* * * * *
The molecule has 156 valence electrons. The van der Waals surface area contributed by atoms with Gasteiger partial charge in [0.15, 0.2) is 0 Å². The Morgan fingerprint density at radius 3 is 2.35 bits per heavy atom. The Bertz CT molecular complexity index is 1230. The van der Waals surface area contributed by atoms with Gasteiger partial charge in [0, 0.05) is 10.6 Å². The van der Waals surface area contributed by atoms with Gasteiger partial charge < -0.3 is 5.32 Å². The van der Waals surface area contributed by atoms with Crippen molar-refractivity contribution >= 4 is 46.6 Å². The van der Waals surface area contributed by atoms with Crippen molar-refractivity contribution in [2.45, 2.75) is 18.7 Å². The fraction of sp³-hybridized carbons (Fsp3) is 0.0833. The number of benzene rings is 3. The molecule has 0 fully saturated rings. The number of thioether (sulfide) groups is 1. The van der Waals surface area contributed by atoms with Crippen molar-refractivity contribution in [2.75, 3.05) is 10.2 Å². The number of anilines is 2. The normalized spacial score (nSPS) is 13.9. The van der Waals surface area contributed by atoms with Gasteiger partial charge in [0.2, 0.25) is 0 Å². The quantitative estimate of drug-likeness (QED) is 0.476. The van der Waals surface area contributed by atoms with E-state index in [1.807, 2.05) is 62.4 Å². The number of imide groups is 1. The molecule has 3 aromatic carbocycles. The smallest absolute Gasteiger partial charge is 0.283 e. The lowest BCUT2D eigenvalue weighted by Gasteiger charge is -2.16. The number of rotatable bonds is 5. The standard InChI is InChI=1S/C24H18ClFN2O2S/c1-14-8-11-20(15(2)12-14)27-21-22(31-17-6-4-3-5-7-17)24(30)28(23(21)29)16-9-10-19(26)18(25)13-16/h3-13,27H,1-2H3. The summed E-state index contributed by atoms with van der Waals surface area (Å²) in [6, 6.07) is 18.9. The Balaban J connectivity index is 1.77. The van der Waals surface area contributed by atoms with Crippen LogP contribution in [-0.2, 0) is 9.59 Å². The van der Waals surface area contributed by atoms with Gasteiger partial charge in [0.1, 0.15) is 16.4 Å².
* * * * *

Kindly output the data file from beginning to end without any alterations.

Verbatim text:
The molecule has 156 valence electrons. The van der Waals surface area contributed by atoms with Gasteiger partial charge in [0.15, 0.2) is 0 Å². The Morgan fingerprint density at radius 3 is 2.35 bits per heavy atom. The Bertz CT molecular complexity index is 1230. The van der Waals surface area contributed by atoms with Gasteiger partial charge in [0, 0.05) is 10.6 Å². The van der Waals surface area contributed by atoms with Gasteiger partial charge < -0.3 is 5.32 Å². The van der Waals surface area contributed by atoms with Crippen molar-refractivity contribution >= 4 is 46.6 Å². The van der Waals surface area contributed by atoms with Crippen molar-refractivity contribution in [2.45, 2.75) is 18.7 Å². The fraction of sp³-hybridized carbons (Fsp3) is 0.0833. The number of benzene rings is 3. The molecule has 0 fully saturated rings. The number of thioether (sulfide) groups is 1. The van der Waals surface area contributed by atoms with Crippen molar-refractivity contribution in [2.75, 3.05) is 10.2 Å². The number of anilines is 2. The normalized spacial score (nSPS) is 13.9. The van der Waals surface area contributed by atoms with Gasteiger partial charge in [0.2, 0.25) is 0 Å². The quantitative estimate of drug-likeness (QED) is 0.476. The van der Waals surface area contributed by atoms with E-state index in [1.807, 2.05) is 62.4 Å². The number of imide groups is 1. The molecule has 3 aromatic carbocycles. The smallest absolute Gasteiger partial charge is 0.283 e. The lowest BCUT2D eigenvalue weighted by Gasteiger charge is -2.16. The number of rotatable bonds is 5. The standard InChI is InChI=1S/C24H18ClFN2O2S/c1-14-8-11-20(15(2)12-14)27-21-22(31-17-6-4-3-5-7-17)24(30)28(23(21)29)16-9-10-19(26)18(25)13-16/h3-13,27H,1-2H3. The summed E-state index contributed by atoms with van der Waals surface area (Å²) in [6, 6.07) is 18.9. The Balaban J connectivity index is 1.77. The van der Waals surface area contributed by atoms with Crippen LogP contribution in [-0.2, 0) is 9.59 Å². The van der Waals surface area contributed by atoms with Gasteiger partial charge in [0.1, 0.15) is 16.4 Å².